Dallas County confirms its first case of more contagious coronavirus variant
Dallas County reported its first known case of the new, contagious variant of coronavirus on Saturday. It is the third known case in Texas.
The new strain, known as B.1.1.7, was confirmed in a man in his twenties who hadn’t recently traveled, according to the county.
The man was in stable condition and should remain in isolation until he was released by public health officials, District Judge Clay Jenkins said.
The appearance of B.1.1.7 here is inevitable, Jenkins said, adding that the load “will grow rapidly”.
“Unless we do everything we can to renew our efforts to control the spread, the new variant will overload our hospitals and increase the time before we can beat COVID and get back to our pre-COVID activities,” he said.
Dallas County health officials were working to locate and notify the man’s close contacts so they could be quarantined and prevented further spread.
In a study published on Friday, the Centers for Disease Control and Prevention predicted that the new variant will be the dominant source of infection in the US by March.
Dr. Philip Huang, director of health and human services for Dallas County, urged residents to continue taking preventive and protective measures against the virus.
“We can assume that because of the nature of this variant and the speed with which it is spreading, there are more cases in our community,” Huang said in a written statement. “We must remain vigilant in the fight against this virus.”
The news of the new variant in Dallas County is coming as hospitals across northern Texas are already affected by the current variant of the virus.
In the 24-hour period that ended Thursday, 1,140 COVID-19 patients were in acute care at hospitals in Dallas County. During the same period, 518 ER visits were made for symptoms of the disease. According to the Regional Advisory Council on North-Central Texas Trauma, there were 23 adult ICU beds available in Dallas County on Friday.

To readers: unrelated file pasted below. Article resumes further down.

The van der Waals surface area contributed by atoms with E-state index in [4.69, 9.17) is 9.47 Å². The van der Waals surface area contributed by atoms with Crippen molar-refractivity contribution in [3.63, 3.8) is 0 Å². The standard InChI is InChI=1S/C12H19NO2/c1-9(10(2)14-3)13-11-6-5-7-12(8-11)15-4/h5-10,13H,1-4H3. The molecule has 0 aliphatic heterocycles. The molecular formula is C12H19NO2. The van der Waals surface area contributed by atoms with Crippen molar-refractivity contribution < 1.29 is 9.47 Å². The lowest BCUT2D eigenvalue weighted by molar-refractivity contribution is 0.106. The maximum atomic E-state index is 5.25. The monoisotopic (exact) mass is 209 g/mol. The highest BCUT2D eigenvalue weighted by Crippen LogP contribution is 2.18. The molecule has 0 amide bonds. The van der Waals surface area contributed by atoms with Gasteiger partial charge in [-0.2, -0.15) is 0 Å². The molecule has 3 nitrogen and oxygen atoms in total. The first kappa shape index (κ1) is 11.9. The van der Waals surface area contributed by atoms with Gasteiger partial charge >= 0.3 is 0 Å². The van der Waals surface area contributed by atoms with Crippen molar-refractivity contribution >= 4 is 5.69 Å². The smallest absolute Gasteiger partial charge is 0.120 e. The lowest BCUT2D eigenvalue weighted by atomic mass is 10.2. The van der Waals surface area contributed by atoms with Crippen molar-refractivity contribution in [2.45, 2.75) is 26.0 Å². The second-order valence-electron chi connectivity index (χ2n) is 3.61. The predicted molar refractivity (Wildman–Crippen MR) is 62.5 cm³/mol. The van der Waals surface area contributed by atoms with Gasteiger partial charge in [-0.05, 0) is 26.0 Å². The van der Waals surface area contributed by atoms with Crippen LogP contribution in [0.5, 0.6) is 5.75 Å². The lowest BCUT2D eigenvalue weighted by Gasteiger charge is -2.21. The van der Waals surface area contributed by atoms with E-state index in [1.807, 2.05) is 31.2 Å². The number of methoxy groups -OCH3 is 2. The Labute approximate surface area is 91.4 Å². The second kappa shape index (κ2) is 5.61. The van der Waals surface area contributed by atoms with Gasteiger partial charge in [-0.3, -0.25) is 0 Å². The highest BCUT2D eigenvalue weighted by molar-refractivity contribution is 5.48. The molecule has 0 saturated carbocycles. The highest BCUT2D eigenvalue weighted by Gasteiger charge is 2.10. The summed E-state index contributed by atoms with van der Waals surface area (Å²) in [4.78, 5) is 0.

In Tarrant County, 1,488 people are being hospitalized with the virus, according to Friday’s numbers on the county’s dashboard.
In the United States, the first confirmed case of the variant was reported in Colorado on December 29th. Since then, the strain has also been reported in California, Connecticut, Florida, Georgia, New York, and Pennsylvania.
Earlier this month, a man in Harris County became the first known case of B.1.1.7 in the state. Since the man had not traveled recently, it is believed that the variant, according to Dr. John Hellerstedt, Commissioner for the Texas Department of Health, is already freely circulating in the state.
“Genetic variations are the norm among viruses, and it’s not surprising they showed up here considering how quickly they spread,” Hellerstedt said in a written statement. “This should get all of us to redouble our commitment to the infection prevention methods we know: masks for when you’re around people you don’t live with, social distancing, and personal and environmental hygiene.”
The variant is believed to originate from the United Kingdom and has been classified as more contagious than previous strains, although it doesn’t necessarily cause more serious COVID-19 symptoms, according to Dallas County health officials.
Currently approved COVID-19 vaccines are considered effective against variant B.1.1.7.